Public Health

How to sustain behavioral health care in primary care practice

Tanya Albert Henry , Contributing News Writer

With careful planning, the integration of behavioral health and primary care services improves patient care and outcomes and can be financially sustainable for practices that rely on fee for service (FFS), value-based care (VBC) payments, or some combination thereof.

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Leaders from practices representing FFS and VBC payment models shared their experiences planning for and sustaining the integration of behavior health care at a recent webinar hosted by the Behavioral Health Integration (BHI) Collaborative, a group established by the AMA and seven other leading medical associations to help overcome obstacles to integrating behavioral and mental health care into primary care practices.

Experts shared key strategies for projecting initial financial investments, along with ways practices can review, report and track the overall financial value that behavioral health integration can bring.

“Sustainability … probably should be No. 1 or No. 2 in terms of the roadmap to behavioral health integration,” said Henry Chung, MD, vice president of Care Management Organization of Montefiore Medical Center and associate professor of clinical psychiatry at the Albert Einstein College of Medicine, both in New York. 

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The overall goal of integrating care is for the patient to receive mental health care within the primary care office, whether from a psychiatrist, other mental health professional or a combination via a team-based care approach. The need to expand services where patients can more easily access care has only become more imperative as the nation’s mental health suffers during the pandemic.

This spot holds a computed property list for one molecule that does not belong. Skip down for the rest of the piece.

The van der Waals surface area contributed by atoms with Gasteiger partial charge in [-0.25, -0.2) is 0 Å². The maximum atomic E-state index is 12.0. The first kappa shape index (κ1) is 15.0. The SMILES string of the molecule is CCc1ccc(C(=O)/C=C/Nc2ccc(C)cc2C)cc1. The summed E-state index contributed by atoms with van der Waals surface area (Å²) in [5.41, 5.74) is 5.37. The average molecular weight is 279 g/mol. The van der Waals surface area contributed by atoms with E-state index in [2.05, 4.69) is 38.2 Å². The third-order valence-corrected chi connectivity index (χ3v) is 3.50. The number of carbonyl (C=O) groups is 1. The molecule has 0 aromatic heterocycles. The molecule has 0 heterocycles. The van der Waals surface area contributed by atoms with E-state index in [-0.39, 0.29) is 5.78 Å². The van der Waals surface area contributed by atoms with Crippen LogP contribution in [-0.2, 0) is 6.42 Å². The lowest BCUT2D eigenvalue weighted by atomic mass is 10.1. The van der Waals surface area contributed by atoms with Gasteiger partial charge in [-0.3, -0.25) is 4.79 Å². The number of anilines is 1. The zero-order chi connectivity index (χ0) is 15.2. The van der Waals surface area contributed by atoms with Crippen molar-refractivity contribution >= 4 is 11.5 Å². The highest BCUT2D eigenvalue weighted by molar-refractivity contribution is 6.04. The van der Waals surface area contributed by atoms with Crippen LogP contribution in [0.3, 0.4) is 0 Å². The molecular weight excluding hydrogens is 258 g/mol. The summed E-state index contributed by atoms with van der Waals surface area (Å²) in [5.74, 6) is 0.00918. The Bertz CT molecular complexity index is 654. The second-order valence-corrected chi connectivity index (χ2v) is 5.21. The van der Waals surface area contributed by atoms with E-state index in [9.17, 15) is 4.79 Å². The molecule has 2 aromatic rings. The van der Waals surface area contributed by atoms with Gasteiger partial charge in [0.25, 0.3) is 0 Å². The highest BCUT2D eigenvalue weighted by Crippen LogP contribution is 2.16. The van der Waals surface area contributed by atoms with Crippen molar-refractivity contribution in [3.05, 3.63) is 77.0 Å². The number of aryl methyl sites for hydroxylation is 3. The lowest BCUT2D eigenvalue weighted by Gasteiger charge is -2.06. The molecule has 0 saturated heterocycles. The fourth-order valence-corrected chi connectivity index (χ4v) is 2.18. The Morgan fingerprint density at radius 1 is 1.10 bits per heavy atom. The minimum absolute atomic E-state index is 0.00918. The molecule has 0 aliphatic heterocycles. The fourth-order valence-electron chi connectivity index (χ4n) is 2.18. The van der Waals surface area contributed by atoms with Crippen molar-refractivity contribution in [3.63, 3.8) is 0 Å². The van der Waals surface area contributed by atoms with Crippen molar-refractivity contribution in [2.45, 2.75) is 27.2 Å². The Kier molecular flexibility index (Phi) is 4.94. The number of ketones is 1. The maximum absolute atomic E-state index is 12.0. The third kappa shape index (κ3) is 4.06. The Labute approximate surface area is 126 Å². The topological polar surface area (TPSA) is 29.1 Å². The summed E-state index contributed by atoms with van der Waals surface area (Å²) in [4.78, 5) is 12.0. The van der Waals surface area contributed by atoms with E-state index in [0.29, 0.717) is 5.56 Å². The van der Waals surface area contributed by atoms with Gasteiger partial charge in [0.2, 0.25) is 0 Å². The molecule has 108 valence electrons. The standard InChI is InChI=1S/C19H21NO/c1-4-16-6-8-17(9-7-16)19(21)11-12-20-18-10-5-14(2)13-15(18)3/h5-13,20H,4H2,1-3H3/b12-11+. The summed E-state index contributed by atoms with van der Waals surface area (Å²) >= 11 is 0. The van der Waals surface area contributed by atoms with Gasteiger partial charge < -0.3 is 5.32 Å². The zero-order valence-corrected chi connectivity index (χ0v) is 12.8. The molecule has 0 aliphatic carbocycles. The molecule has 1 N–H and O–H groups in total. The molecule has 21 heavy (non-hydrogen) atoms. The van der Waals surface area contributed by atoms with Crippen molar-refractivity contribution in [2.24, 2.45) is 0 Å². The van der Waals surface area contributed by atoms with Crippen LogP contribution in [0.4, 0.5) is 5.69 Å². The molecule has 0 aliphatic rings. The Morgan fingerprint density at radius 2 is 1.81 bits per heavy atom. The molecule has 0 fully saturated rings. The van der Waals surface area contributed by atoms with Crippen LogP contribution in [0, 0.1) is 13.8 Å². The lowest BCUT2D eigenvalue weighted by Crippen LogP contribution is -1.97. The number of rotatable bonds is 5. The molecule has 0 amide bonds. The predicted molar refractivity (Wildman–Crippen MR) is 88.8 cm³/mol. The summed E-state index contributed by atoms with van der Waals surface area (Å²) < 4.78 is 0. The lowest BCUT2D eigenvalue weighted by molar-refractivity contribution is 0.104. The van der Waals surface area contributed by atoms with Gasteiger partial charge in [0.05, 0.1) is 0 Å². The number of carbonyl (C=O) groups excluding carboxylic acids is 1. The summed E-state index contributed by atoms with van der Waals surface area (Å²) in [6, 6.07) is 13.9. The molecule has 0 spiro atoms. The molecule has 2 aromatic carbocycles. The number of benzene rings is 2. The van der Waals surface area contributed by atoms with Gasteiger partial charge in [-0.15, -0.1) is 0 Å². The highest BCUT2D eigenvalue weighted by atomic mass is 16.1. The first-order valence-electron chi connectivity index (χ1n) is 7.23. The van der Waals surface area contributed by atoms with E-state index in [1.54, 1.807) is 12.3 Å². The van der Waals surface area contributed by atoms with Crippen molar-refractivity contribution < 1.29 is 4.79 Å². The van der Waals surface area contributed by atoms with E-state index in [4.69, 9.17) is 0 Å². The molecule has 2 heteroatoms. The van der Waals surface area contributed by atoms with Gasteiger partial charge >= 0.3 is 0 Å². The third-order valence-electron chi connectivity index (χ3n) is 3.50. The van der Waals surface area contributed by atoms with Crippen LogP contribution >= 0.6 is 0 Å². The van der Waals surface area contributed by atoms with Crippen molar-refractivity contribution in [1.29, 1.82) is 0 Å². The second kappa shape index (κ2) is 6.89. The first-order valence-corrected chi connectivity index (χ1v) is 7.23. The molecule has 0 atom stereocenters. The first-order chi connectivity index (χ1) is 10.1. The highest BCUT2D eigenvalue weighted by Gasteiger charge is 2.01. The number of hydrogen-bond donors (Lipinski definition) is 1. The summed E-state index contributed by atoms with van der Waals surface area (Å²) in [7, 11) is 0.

Learn more about AMA efforts to improve behavioral health, amid COVID-19 and after the pandemic has ended.



Data presented during the webinar showed that primary care practices that integrated behavioral health could increase monthly revenues.

Revenue increased not because practices were seeing more patients, but because they were able to code and bill for performing behavioral health screenings—such as the PHQ9, GAD7 and AUDIT—and ultimately for the higher complexity visits to manage their condition that were needed by patients who received a behavioral health diagnosis.

The integration also led practices to have more encounters with a patient, increasing revenue and achieving certain quality-based incentives. And even more important than the financial upside, practices reported seeing improved patient outcomes when care was integrated into the primary care setting.

As a practice looks to integrate care, it’s important that everyone in a leadership role actively participate as part of the planning team, including the person in the office who is in charge of billing, said Christian Plaza, co-founder and clinical and business director of Cross Valley Health and Medicine, P.C. in Newburgh, N.Y., and an allied health professional at Montefiore’s Saint Cornwall Hospital.

It also is important to make sure the office has the correct version of the Current Procedural Terminology (CPT®) in place, as well as the best workflow, he said.

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Dr. Chung offered a framework for what type of billing can be expected with different levels of integration:

  • Preliminary: Limited ability to bill for screening and treatment, or services supported primarily by grants.
  • Intermediate Level I: Billing for screening and treatment services (e.g. PHQ screening, BH treatment, care coordination) under fee-for-service, with processes in place for tracking reimbursements.
  • Intermediate Level II: Fee-for-service billing and revenue from quality incentives related to behavioral health integration.
  • Advanced: Receipt of global payments that reference achievement of behavioral health and general health outcomes.

Along with the AMA, the American Academy of Family Physicians, American Psychiatric Association, American Academy of Pediatrics, American College of Obstetrics and Gynecology, American College of Physicians, American Osteopathic Association and American Academy of Child and Adolescent Psychiatry comprise the BHI Collaborative.

To help physicians offer mental and behavioral health services their practices, the BHI Collaborative has produced the Overcoming Obstacles webinar series.

By year’s end, the collaborative plans to release a play book that includes a carefully curated wealth of information to help smaller and medium-sized practices integrate behavioral health.